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transit i pick on specifically because this is what people need to do to go to work, groceries, medical appointments. so this was an area that was particular disappointing to see mask mandates pulled back on. again, here is where you increase supply of the highest quality, best fitting masks. they have two effects. they protect you. or if you are infected, it reduces the amount to those around you. kristen: what do you think is wrong with it you-do-you approach? >> it is the antithesis of public health, right? the antithesis of community effort that is same if you have all of the resources that you need, then you can state protected. that was early on true in 2020,
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access to physicians, working from home, getting access to vaccines. that's not true for everybody, especially those who can't work from home and do not have a primary care doctor and have the level of health some other people have to know they have an antiviral drug that could help them, so public health should not just rely on individuals figuring it out for themselves. when commissions desk clinicians are saying this is what they did, their speaking -- clinicians are saying this is what they did, they are speaking from a particular viewpoint. kristen: thank you for your time and insight. i appreciate it. coming up next, cleaning up lake tahoe. tahoe. scuba divers on a
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i was injured in a car crash. tahoe. scuba divers on a i had no idea how much my case was worth. i called the barnes firm. when a truck hit my son, i had so many questions about his case. i called the barnes firm. it was the best call i could've made. your case is often worth more than insurance offers. call the barnes firm to find out what your case could be worth. we will help get you the best result possible. ♪ the barnes firm, injury attorneys ♪ ♪ call one eight hundred, eight million ♪
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kristen: one year ago, a team of scuba divers set out to remove thousands of pounds of litter from lake tahoe. it is mission accomplished after cleaning 72 miles of shoreline. the founder of clean up the lake joins us now with more on this massive effort. congratulations. you did it. >> thank you so much. it is surreal to be at the finish line and have pulled out these multiple pounds. kristen: multiple pounds? what did you collect? what was in there?
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>> we had all sorts of items, plastic water bottles, aluminum your cans, different -- beer cans, different items that fall off docks or are left behind due to the impact human beings have, and we found other interesting items, 1980's cameras with film in them, and some things, as one person said the world was not ready for what was under the surface of tahoe. maybe off the news we will share a few items off the record. kristen: ok, how is it that it all ended up there? we have been there. it is gorgeous. i get the small trash, but you're talking about something that would not end up there
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unless somebody intentionally dumped it? >> it is a great question. there is intentional dumping, even industrial dumping, 20 tires that do not get there accidentally. you can see beer cans of the same brand, and you know it was intentional. a lot of people go quick to say how disgusting it is and who could ever do this, but a lot of people forget that by being here, living in the basin, we have an impact. 90% of the litter we pull out our accidental or simply falling in the lake because we are present here in this part of our world. kristen: why is it so important to the health of the lake to get rid of the trash? >> absolutely. so there are a lot of different effects that litter and trash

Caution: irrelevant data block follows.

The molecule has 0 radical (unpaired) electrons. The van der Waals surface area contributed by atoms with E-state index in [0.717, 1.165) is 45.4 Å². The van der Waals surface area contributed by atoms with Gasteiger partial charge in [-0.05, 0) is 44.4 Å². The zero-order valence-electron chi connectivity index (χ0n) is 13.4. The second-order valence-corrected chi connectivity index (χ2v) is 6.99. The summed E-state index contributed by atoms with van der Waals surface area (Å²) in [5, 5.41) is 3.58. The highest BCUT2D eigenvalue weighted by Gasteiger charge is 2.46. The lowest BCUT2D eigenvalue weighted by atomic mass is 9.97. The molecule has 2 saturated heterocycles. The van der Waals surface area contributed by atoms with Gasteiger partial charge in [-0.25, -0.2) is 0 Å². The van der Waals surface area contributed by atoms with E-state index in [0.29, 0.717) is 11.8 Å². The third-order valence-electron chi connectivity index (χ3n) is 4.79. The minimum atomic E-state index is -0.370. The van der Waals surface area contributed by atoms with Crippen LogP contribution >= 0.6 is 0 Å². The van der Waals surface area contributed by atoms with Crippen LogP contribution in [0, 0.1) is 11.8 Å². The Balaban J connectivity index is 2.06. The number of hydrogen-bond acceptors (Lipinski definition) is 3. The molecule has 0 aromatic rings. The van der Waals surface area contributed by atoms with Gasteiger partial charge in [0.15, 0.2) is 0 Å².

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can have from being present in waters, micro plastics, and other plastics that break down, two other factors and toxins that can come from other waste left inside this big, beautiful blue lake we have. kristen: how does lake trash diving work? i see that you have a scuba suit, but how do you go in and get the stuff out? do you carry baskets or do you hold the trash in your hands? how does that work? >> that is an absolutely fantastic question that took time for me to learn how to answer. through trial and error, our organization would do scuba cleanups, as simple as finding a tire or anchor 20 feet down and thinking, i don't want to carry this anymore. [laughter] and then developing weighted
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rope systems to pull the tires out of the water or use custom hand signals to communicate with divers and gps items to fill up our mesh bags and we have hotspots for litter items, heavy lift trash items that we come back in a year or two, so a lot of logistics and protocols go into this. kristen: it sounds like your physical strength and communication skills in physics improved, right? >> very accurate. i have been training to become a scooper -- scuba instructor, three weeks in a room, and i certainly feel like i could eat a few extra desserts here and there kicking around the lake. kristen: how deep do you go? the lake is super clear.
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were you able to go to the bottom and get the stuff out -- out? >> good christian. you may -- good question. you may never have an opportunity to interview me again. the depth is a bit deep for a diver to go and standard scuba, so we went down to 25 feet where the litter was closer to shore. this year, we will have four different lakes that we will cleanup, and a few of those we will go closer to 100 feet, which is our max limit for recreational or professional divers altitude, which is where these links are in the sierras. kristen: wow. it sounds like you have a couple of projects coming up. who is funding this? >> we are. for the 72-mile cleanup, we have
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been grateful for the support of all these funds and community grant-giving organizations, but we have great partners moving forward, but we still are short funding to do the work we need to do this year, so anyone can go to clean up the\donate or get our contact information on a website or social media and you can give me a call directly and talk about how to partner to make a difference in our environment. kristen: good luck with your next dive. thank you so much for your efforts to clean up the sierra lakes. take care. >> thank you for having me. kristen: good luck. next, we will talk about police reform taking shape in various ways across the country, and 1 san francisco police commissioner wants to stop commissioner wants to stop officers from pulling people when a truck hit my car, commissioner wants to stop officers from pulling people the insurance company wasn't fair. i didn't know what my case was worth. so i called the barnes firm.